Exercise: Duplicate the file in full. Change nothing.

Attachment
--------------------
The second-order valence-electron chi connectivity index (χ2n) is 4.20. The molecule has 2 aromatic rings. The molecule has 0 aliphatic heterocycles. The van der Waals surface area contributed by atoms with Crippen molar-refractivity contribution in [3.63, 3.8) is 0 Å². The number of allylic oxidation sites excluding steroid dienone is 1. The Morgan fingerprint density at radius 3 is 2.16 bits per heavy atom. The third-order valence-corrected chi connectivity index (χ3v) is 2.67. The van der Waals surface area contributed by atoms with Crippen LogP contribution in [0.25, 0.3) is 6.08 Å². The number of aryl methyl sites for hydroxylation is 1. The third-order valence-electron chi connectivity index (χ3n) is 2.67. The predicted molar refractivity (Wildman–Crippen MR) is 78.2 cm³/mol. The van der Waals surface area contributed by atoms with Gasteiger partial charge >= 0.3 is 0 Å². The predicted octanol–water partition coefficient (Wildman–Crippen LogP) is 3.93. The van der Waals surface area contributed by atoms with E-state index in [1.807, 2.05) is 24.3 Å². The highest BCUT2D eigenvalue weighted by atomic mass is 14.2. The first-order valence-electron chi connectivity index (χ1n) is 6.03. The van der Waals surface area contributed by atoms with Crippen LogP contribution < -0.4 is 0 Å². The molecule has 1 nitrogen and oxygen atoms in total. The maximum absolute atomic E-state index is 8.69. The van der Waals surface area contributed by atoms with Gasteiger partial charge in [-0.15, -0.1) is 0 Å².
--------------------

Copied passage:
The second-order valence-electron chi connectivity index (χ2n) is 4.20. The molecule has 2 aromatic rings. The molecule has 0 aliphatic heterocycles. The van der Waals surface area contributed by atoms with Crippen molar-refractivity contribution in [3.63, 3.8) is 0 Å². The number of allylic oxidation sites excluding steroid dienone is 1. The Morgan fingerprint density at radius 3 is 2.16 bits per heavy atom. The third-order valence-corrected chi connectivity index (χ3v) is 2.67. The van der Waals surface area contributed by atoms with Crippen LogP contribution in [0.25, 0.3) is 6.08 Å². The number of aryl methyl sites for hydroxylation is 1. The third-order valence-electron chi connectivity index (χ3n) is 2.67. The predicted molar refractivity (Wildman–Crippen MR) is 78.2 cm³/mol. The van der Waals surface area contributed by atoms with Gasteiger partial charge >= 0.3 is 0 Å². The predicted octanol–water partition coefficient (Wildman–Crippen LogP) is 3.93. The van der Waals surface area contributed by atoms with E-state index in [1.807, 2.05) is 24.3 Å². The highest BCUT2D eigenvalue weighted by atomic mass is 14.2. The first-order valence-electron chi connectivity index (χ1n) is 6.03. The van der Waals surface area contributed by atoms with Crippen LogP contribution < -0.4 is 0 Å². The molecule has 1 nitrogen and oxygen atoms in total. The maximum absolute atomic E-state index is 8.69. The van der Waals surface area contributed by atoms with Gasteiger partial charge in [-0.15, -0.1) is 0 Å².